Torrijas, pronounced “torr-reh-has,” transforms day-old bread into a sweet honey, citrus, and cinnamon-scented treat everyone will love. In this Spanish version of French toast, thick slices of day-old bread are soaked in sweetened milk until soft and custardy and flavored with cinnamon and citrus then fried in extra virgin olive oil (rather than butter) for a slightly lighter brunch, dessert, or afternoon indulgence.

Several torrijas on a serving platter surrounded by bowls of honey and cinnamon sugar, a cup of coffee, a stack of plates and 2 forks.
Photo Credits: Mark Beahm

Semana Santa, or holy week, in Spain, is a monumental event. Even for the non-religious, it's a cultural phenomenon with a long history. During this last week of Lent, convents, bakeries, and home cooks prepare sweets like buñuelos (dough fritters), huesos de San Expedito (bone-shaped pastries), and mona de Pasqua (a cake traditionally made with hard-boiled eggs, not unlike Italian Easter Bread).

The most famous treat served during Semana Santa is torrijas. Torrijas are the Spanish counterpart to French Toast. Thick slices of day-old bread are soaked in sweetened milk flavored with cinnamon, lemon and orange then pan-fried in olive oil. While they’re still warm, the slices are coated with cinnamon sugar. I like them best when they’re still hot from the pan, but they’re also sold from bakeries at room temperature to enjoy on the go.

Torrijas are a staple of Semana Santa in all of Spain but there are many variations depending on the region and even the household. In the south, they’re often deep-fried and drizzled with honey. Elsewhere they're pan-fried and coated with cinnamon sugar. Sometimes torrijas are soaked in a syrup made with sugar and cinnamon, honey, or molasses.

The deep-fried torrijas are worth a stop by a bakery, but at home, I like the lighter version cooked in a pan and sprinkled with cinnamon sugar. Inspired by those drizzled or soaked in syrup, I add a little honey directly to the milk the bread soaks in for the flavor without being overly sweet.

Table of Contents
  1. Difference Between Torrijas and French Toast
  2. Ingredients for Torrijas
  3. How to Make Torrijas
    1. One Hour Before: Infuse and Cool the Milk, Then Soak the Bread
    2. Cook the Spanish French Toast
  4. Torrijas Variations
  5. What to Serve with Torrijas
  6. You'll Also Like: More Sweet Treats
  7. Torrijas (Spanish French Toast) Recipe
A close up of a torrija on a plate with a bite of it sitting on a fork.

Difference Between Torrijas and French Toast

Torrijas are very similar to French toast, but they’re not quite as rich. To make French toast, stale bread soaks in a mix of milk and eggs before cooking in a pan with butter (or sometimes people make baked French toast for an easier twist). 

It’s usually served with more butter and syrup. Both recipes come out of a desire to make good use of old bread, but because Spain has historically been poorer, they used fewer expensive ingredients like eggs or butter for torrijas.

Torrijas soak in a large amount of warm, sweetened milk infused with cinnamon and citrus peel. Only after the bread has soaked as much of the milk as possible is it coated in beaten egg and pan-fried in olive oil. French toast tends to retain more of a bready texture but with the extra milk, torrijas have a creamier, more custardy interior.

Ingredients for torrijas including bread, whole milk, honey, sugar, a cinnamon stick, oranges, and eggs.

Ingredients for Torrijas

Torrijas were originally created to make use of stale bread. With these humble origins, all the ingredients are pantry staples.

  • Bread: Day-old or stale bread works best so the slices can soak up the milk without breaking apart. You can use any type of bread, but crusty white bread with a fine crumb works best. If you only have fresh bread, you can dry the slices at 300°F for 10 to 15 minutes.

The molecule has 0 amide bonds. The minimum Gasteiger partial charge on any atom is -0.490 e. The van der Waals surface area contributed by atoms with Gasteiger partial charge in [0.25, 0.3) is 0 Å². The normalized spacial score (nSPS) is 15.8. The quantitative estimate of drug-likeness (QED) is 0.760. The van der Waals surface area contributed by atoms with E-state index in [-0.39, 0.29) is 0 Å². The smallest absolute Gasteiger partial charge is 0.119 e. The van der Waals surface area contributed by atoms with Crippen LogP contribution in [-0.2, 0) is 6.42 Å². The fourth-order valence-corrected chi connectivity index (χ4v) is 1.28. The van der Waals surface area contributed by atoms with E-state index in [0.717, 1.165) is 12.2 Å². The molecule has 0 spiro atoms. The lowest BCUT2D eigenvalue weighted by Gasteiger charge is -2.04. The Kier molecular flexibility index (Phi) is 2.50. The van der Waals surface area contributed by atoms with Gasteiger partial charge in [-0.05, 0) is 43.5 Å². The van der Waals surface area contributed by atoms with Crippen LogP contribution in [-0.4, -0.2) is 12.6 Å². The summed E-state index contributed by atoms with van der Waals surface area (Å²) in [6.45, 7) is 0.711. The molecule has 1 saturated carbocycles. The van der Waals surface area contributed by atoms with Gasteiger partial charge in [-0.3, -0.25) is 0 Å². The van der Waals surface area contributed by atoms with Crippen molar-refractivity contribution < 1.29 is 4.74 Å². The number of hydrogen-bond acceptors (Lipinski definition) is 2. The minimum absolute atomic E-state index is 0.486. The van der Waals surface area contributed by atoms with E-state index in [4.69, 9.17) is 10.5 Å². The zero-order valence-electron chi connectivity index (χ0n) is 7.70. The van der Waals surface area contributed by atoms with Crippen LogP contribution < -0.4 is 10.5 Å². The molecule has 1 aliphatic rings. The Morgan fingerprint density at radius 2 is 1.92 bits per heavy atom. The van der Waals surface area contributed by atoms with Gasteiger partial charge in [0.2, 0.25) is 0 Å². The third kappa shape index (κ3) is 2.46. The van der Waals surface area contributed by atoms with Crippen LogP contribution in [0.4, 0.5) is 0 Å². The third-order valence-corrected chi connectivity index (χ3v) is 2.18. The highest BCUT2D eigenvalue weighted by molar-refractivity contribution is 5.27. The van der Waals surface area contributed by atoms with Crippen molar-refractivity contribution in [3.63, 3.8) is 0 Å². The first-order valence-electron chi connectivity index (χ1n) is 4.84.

• Milk: Whole milk makes the creamiest torrijas, but you can also use 2% or even unflavored, unsweetened plant-based milk. 
  • Honey: Some regions of Spain drizzle or soak torrijas with syrup or honey after cooking, but I love adding some honey directly to the milk for extra flavor. (You can stock up on our favorite Greek honey over at our shop!)
  • Granulated sugar: A little sugar sweetens the milk for soaking the bread and some is also used to make cinnamon sugar.
  • Cinnamon: I can't think of many Spanish desserts without cinnamon and citrus. It's a classic combo that will never get old.
  • Citrus peel: You can use either a lemon, orange, or both. Use a vegetable peeler to peel a thin, wide strip. Scrape off any of the bitter white piths with a paring knife.
  • Eggs: Eggs help with browning for a golden crust on the toast.
  • Extra virgin olive oil: Some fancier restaurants have started making a richer version with butter, but olive oil is the traditional way to fry torrijas, and it adds a nice nuance in terms of flavor. Try our Spanish Hojiblanca for a slightly peppery note. 
Several torrijas on a serving platter surrounded by bowls of honey and cinnamon sugar, and a cup of coffee.

How to Make Torrijas

Torrijas are simple to make, but they do require an hour to infuse the milk and to give the bread time to soak before cooking.

One Hour Before: Infuse and Cool the Milk, Then Soak the Bread

  • Infuse the milk: Use a vegetable peeler to peel a thin, wide strip of lemon or orange peel (or one of each). Scrape off any of the bitter white piths with a paring knife. Add to a medium saucepan 3 cups milk, 2 tablespoons honey, 2 tablespoons sugar, and one cinnamon stick. Bring to a simmer over medium heat, then take the pan off the heat and let cool to lukewarm, about 30 minutes. Stir the milk occasionally to prevent a skin from forming. Remove the cinnamon stick and citrus peels.Milk in a pot being infused with honey, sugar, cinnamon and orange peels.
  • Soak the bread: Arrange 6 thick slices of stale bread in a single layer in a large, shallow dish or a small, rimmed sheet pan. Pour the cooled milk over the bread slices. Let rest until the bread has soaked up all of the milk, about 30 minutes.Six slices of bread on a baking sheet soaking in milk.
  • Meanwhile, make the cinnamon sugar: Combine ½ cup sugar and 2 teaspoons ground cinnamon in a small bowl.

Cook the Spanish French Toast

  • When the bread has soaked for 30 minutes, get ready to cook. Line a large plate with paper towels. Beat 2 eggs in a wide, shallow bowl. In a large nonstick pan over medium heat, add enough olive oil to coat the bottom of the pan (about 2 to 3 tablespoons). 
  • Coat and cook the torrijas. Working with one slice of bread at a time, gently remove the bread from the dish and dip both sides in the beaten egg. Work carefully as the soaked bread might break apart easily.A slice of bread being dipped in a bowl of scrambled eggs next to a baking sheet with more slices of bread.